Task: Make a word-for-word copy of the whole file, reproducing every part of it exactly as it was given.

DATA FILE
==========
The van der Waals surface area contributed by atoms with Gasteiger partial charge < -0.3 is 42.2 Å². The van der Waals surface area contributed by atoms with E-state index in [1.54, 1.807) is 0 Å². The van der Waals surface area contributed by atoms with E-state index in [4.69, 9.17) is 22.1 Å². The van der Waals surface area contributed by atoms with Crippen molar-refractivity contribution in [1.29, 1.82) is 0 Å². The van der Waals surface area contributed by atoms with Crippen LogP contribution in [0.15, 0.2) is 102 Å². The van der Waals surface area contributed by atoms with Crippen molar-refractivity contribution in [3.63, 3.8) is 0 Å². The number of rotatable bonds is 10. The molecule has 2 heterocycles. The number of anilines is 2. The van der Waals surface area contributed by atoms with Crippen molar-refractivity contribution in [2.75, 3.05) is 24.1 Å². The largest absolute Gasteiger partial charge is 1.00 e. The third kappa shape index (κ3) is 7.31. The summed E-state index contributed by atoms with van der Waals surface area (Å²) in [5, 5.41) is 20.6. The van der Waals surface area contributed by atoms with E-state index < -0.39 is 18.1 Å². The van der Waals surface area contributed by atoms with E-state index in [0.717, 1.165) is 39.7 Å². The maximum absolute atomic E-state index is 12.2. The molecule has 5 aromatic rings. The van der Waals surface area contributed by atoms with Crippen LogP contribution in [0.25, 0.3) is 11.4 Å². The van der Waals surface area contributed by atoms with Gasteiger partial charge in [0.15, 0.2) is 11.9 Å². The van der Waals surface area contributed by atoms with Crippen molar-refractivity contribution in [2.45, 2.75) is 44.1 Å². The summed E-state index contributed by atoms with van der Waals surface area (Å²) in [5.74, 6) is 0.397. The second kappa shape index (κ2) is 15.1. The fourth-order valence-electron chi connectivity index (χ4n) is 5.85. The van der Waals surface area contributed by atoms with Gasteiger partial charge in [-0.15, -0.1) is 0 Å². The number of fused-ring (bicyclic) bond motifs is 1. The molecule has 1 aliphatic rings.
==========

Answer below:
The van der Waals surface area contributed by atoms with Gasteiger partial charge < -0.3 is 42.2 Å². The van der Waals surface area contributed by atoms with E-state index in [1.54, 1.807) is 0 Å². The van der Waals surface area contributed by atoms with E-state index in [4.69, 9.17) is 22.1 Å². The van der Waals surface area contributed by atoms with Crippen molar-refractivity contribution in [1.29, 1.82) is 0 Å². The van der Waals surface area contributed by atoms with Crippen LogP contribution in [0.15, 0.2) is 102 Å². The van der Waals surface area contributed by atoms with Crippen molar-refractivity contribution in [3.63, 3.8) is 0 Å². The number of rotatable bonds is 10. The molecule has 2 heterocycles. The number of anilines is 2. The van der Waals surface area contributed by atoms with Crippen molar-refractivity contribution in [2.75, 3.05) is 24.1 Å². The largest absolute Gasteiger partial charge is 1.00 e. The third kappa shape index (κ3) is 7.31. The summed E-state index contributed by atoms with van der Waals surface area (Å²) in [5, 5.41) is 20.6. The van der Waals surface area contributed by atoms with E-state index < -0.39 is 18.1 Å². The van der Waals surface area contributed by atoms with E-state index in [0.717, 1.165) is 39.7 Å². The maximum absolute atomic E-state index is 12.2. The molecule has 5 aromatic rings. The van der Waals surface area contributed by atoms with Crippen LogP contribution in [0.25, 0.3) is 11.4 Å². The van der Waals surface area contributed by atoms with Gasteiger partial charge in [0.15, 0.2) is 11.9 Å². The van der Waals surface area contributed by atoms with Crippen molar-refractivity contribution in [2.45, 2.75) is 44.1 Å². The summed E-state index contributed by atoms with van der Waals surface area (Å²) in [5.74, 6) is 0.397. The second kappa shape index (κ2) is 15.1. The fourth-order valence-electron chi connectivity index (χ4n) is 5.85. The van der Waals surface area contributed by atoms with Gasteiger partial charge in [-0.15, -0.1) is 0 Å². The number of fused-ring (bicyclic) bond motifs is 1. The molecule has 1 aliphatic rings.